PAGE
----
The CBHSQ Report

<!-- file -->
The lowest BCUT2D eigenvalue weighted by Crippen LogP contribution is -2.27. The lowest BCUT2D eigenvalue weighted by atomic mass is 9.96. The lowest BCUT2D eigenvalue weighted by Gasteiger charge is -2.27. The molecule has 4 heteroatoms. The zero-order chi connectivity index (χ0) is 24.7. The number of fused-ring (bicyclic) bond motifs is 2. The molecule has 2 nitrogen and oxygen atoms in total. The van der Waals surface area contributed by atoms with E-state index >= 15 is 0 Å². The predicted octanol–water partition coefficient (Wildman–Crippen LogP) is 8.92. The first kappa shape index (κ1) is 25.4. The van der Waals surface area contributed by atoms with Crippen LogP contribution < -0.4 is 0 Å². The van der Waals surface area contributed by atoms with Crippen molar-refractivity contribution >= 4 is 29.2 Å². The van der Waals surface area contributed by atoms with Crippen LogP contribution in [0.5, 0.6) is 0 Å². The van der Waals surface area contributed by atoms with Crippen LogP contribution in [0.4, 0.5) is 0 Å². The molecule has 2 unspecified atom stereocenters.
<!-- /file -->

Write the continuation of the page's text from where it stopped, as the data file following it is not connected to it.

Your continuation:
Background: Driving under the influence of alcohol or illicit drugs poses a significant threat to public safety. This report expands on the knowledge of the relationship between drunk and drugged driving and trends in impaired driving. Method: This report uses data from the 2002 to 2014 National Surveys on Drug Use and Health to estimate the percentage of people aged 16 or older who drove a vehicle while under the influence during the past year. This report presents estimates of driving while under the influence of (a) alcohol, (b) illicit drugs, (c) alcohol and illicit drugs, and (d) alcohol and illicit drugs simultaneously. The 2014 estimates were compared with estimates from 2002 to 2013 to examine changes in these measures over time. Results: Findings in this report indicate that, in 2014, driving under the influence of alcohol is more common than drugged driving for 27.7 million people who drove under the influence of alcohol and that 10.1 million people drove under the influence of illicit drugs, whereas 7.0 million people drove under the influence of alcohol and illicit drugs, including 5.9 million who drove under the simultaneous influence of alcohol and illicit drugs. The trend analysis showed that the 2014 estimate of driving under the influence tended to be lower than the estimates in prior years. Conclusion: Highlighting driving under the influence of substances, as well as monitoring changes, may help to raise awareness about the consequences of drunk and drugged driving and to improve prevention efforts. Although the results of this study indicate that driving while impaired remains a problem in the United States, the trend analysis suggests that prevention messages may be having an effect because rates have declined, particularly among high-risk groups like young adults and males.